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FOR IMMEDIATE RELEASE                                                                                                                                                          March 13, 2012                   

DETROIT WOMAN PLEADS GUILTY TO FEDERAL DRUG CHARGE

CHARLESTON, W.Va. – Shavona L. Starkling, 22, of Detroit, pleaded guilty today in federal court before United States District Judge Thomas E. Johnston to possession with intent to distribute a quantity of oxymorphone, also known as “Opana.”  Starkling admitted that on February 3, 2012, she traveled from Detroit, MI, accompanied by several known associates, to West Virginia to deliver oxymorphone pills to what proved to be a confidential informant working with the Drug Enforcement Administration (DEA).  Prior to traveling to West Virginia, an informant contacted one of the defendant’s associates to prearrange the illicit transaction.  As stipulated in the defendant’s plea agreement, the informant and the defendant’s associate agreed to meet at a predetermined location in Mineral Wells, Wood County, W.Va.  The informant participating in the transaction recognized the defendant and her associate as two individuals who had been involved in at least 10 illicit drug transactions in months prior.  Law enforcement officers from the Wood County Sheriff’s Department approached the vehicle and subsequently arrested the defendant and her associate and recovered approximately 300 pills.  Starkling waived her Miranda rights after being arrested and admitted that she had made between 10-15 trips from Detroit with her associate to deliver “Opana” pills to an informant.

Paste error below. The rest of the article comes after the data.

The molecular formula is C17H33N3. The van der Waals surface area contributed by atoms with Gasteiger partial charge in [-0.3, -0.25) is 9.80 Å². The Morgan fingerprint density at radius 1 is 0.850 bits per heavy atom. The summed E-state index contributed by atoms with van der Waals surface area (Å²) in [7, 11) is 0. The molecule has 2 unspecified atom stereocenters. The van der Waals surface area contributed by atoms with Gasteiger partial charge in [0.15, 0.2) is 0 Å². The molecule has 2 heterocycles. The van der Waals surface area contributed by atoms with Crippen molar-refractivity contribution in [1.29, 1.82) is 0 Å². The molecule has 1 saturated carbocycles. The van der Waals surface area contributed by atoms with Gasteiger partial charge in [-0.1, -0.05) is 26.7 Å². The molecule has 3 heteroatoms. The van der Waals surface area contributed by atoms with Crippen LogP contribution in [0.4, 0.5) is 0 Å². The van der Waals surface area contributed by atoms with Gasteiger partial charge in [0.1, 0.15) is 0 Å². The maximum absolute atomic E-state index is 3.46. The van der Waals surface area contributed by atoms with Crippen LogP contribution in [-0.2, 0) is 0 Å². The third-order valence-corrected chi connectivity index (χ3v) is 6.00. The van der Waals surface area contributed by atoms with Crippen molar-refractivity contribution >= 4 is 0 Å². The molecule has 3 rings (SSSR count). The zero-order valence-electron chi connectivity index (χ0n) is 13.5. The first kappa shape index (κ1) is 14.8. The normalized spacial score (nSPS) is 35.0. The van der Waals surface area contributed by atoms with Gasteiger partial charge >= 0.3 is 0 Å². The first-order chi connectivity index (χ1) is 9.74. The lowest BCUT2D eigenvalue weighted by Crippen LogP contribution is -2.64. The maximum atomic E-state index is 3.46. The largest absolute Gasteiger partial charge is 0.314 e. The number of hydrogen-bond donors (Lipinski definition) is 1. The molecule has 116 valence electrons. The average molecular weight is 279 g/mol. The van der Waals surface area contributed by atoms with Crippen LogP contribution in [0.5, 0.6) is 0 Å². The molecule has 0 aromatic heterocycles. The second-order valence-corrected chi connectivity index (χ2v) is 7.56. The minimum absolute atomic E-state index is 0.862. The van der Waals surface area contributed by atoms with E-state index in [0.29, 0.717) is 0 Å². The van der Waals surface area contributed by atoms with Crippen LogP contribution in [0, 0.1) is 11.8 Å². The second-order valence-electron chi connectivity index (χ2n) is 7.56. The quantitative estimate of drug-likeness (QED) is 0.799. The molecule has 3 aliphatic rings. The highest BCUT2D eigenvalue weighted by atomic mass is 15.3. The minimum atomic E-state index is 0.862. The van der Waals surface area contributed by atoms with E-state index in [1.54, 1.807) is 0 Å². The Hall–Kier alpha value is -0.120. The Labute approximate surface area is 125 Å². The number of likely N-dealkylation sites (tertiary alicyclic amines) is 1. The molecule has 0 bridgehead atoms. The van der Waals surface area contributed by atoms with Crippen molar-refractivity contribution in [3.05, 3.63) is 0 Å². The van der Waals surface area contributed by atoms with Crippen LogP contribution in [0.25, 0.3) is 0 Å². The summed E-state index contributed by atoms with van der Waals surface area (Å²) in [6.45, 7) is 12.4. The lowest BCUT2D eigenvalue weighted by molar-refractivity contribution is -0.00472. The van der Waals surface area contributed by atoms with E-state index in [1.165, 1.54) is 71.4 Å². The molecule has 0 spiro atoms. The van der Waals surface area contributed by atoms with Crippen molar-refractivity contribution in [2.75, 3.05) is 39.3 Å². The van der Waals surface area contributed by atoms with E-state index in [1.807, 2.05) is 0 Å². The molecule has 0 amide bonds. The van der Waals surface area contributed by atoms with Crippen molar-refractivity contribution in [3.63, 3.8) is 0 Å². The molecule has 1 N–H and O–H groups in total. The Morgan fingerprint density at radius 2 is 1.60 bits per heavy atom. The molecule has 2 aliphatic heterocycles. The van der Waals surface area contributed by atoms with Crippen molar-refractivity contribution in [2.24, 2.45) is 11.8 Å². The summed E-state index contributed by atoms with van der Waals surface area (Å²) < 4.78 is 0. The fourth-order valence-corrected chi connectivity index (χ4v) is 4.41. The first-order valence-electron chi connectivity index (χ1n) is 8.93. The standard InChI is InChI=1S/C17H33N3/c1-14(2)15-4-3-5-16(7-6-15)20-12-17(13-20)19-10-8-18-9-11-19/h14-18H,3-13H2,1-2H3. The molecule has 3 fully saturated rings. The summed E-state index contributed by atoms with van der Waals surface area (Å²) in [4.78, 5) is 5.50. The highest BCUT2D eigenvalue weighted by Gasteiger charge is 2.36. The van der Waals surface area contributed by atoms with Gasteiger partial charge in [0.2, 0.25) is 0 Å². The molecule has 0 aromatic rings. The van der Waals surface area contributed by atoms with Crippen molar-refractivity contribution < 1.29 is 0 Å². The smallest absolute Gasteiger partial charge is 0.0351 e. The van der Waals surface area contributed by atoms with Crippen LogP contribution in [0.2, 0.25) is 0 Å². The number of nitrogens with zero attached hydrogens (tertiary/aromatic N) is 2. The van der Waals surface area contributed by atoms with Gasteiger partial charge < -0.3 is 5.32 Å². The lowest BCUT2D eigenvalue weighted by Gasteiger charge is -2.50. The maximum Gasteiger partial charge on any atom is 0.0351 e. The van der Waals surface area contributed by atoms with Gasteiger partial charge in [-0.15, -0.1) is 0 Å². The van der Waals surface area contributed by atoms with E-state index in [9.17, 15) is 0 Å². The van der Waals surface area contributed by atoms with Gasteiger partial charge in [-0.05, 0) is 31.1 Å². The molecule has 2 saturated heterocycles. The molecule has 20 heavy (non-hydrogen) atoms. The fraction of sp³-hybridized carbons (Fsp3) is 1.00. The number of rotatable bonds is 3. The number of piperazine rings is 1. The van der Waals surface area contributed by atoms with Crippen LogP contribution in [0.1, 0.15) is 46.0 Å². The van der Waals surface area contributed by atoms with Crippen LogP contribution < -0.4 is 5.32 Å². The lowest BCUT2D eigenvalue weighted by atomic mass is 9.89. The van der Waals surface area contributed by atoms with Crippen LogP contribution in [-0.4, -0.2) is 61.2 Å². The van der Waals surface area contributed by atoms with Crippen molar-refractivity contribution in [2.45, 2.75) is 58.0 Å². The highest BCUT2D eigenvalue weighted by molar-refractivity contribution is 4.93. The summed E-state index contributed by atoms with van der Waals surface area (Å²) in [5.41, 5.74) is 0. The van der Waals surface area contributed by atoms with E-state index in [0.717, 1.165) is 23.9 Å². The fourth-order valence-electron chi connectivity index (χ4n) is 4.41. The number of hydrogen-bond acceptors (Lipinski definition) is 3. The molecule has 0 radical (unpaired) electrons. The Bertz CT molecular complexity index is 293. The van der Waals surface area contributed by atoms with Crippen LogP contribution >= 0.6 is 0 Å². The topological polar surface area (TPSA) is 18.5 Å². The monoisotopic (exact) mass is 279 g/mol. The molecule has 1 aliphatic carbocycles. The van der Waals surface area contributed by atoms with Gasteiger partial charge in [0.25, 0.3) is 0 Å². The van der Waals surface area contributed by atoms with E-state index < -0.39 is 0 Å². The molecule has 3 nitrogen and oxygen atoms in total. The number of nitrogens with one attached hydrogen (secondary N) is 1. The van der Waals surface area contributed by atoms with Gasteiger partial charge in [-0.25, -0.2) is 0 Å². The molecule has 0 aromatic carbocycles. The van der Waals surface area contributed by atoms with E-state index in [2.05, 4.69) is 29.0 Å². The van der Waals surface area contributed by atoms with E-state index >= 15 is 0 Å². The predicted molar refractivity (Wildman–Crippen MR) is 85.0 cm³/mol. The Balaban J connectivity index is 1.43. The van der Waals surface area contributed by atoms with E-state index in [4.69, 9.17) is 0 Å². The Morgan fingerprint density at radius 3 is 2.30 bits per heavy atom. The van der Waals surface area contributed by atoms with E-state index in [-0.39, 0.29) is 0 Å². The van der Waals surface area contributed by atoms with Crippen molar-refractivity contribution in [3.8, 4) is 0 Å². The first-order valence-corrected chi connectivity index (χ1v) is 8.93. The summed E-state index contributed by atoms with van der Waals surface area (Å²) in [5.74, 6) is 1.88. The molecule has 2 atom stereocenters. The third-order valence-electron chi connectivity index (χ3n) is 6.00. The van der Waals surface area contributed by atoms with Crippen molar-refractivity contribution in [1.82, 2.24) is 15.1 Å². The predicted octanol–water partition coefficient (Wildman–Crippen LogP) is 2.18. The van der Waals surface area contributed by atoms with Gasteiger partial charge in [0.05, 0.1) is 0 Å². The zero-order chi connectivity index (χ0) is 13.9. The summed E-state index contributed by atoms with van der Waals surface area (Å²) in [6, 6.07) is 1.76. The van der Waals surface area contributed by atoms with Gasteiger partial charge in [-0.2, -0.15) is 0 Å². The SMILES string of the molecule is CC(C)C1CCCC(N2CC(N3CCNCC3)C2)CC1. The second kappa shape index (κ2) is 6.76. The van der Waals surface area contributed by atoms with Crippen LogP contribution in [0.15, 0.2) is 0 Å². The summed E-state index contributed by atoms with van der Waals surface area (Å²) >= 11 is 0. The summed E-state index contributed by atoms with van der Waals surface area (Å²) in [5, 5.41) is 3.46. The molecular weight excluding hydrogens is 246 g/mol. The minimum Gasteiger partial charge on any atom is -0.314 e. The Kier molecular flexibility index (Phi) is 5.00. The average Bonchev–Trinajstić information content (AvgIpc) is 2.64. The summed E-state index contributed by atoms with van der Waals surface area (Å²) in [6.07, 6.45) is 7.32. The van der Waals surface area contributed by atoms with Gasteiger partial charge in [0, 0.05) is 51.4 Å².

Starkling faces up to 20 years in prison and a $1 million fine when she is sentenced on June 20, 2012. 

This case was prosecuted as part of an ongoing effort led by the United States Attorney’s Office for the Southern District of West Virginia to combat the illicit sale and misuse of prescription drugs.  The U.S. Attorney’s Office, joined by various federal, state and local law enforcement agencies, remain committed to aggressively pursuing and shutting down illegal pill trafficking, eliminating open air drug markets and curtailing the spread of opiate painkillers in communities across the Southern District. 

The Drug Enforcement Administration (DEA) conducted the investigation.  Assistant United States Attorney John Frail is in charge of the prosecution. 

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